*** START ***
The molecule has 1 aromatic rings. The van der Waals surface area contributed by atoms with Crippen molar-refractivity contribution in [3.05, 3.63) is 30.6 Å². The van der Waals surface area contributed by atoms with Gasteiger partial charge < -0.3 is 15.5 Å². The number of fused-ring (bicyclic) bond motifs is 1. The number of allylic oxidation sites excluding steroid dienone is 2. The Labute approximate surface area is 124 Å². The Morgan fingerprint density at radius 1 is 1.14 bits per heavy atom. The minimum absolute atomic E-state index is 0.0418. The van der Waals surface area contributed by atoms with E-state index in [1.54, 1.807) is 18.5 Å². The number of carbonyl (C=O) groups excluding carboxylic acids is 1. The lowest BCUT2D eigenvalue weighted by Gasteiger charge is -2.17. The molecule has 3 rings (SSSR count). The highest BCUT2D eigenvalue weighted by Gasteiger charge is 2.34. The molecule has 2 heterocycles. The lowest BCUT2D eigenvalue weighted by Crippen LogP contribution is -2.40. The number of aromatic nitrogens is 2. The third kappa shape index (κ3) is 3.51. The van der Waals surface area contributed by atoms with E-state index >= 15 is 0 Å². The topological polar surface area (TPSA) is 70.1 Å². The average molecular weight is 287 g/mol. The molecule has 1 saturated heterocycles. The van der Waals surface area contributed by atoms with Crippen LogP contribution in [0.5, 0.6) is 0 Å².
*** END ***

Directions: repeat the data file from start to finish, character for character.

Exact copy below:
The molecule has 1 aromatic rings. The van der Waals surface area contributed by atoms with Crippen molar-refractivity contribution in [3.05, 3.63) is 30.6 Å². The van der Waals surface area contributed by atoms with Gasteiger partial charge < -0.3 is 15.5 Å². The number of fused-ring (bicyclic) bond motifs is 1. The number of allylic oxidation sites excluding steroid dienone is 2. The Labute approximate surface area is 124 Å². The Morgan fingerprint density at radius 1 is 1.14 bits per heavy atom. The minimum absolute atomic E-state index is 0.0418. The van der Waals surface area contributed by atoms with E-state index in [1.54, 1.807) is 18.5 Å². The number of carbonyl (C=O) groups excluding carboxylic acids is 1. The lowest BCUT2D eigenvalue weighted by Gasteiger charge is -2.17. The molecule has 3 rings (SSSR count). The highest BCUT2D eigenvalue weighted by Gasteiger charge is 2.34. The molecule has 2 heterocycles. The lowest BCUT2D eigenvalue weighted by Crippen LogP contribution is -2.40. The number of aromatic nitrogens is 2. The third kappa shape index (κ3) is 3.51. The van der Waals surface area contributed by atoms with E-state index >= 15 is 0 Å². The topological polar surface area (TPSA) is 70.1 Å². The average molecular weight is 287 g/mol. The molecule has 1 saturated heterocycles. The van der Waals surface area contributed by atoms with Crippen LogP contribution in [0.5, 0.6) is 0 Å².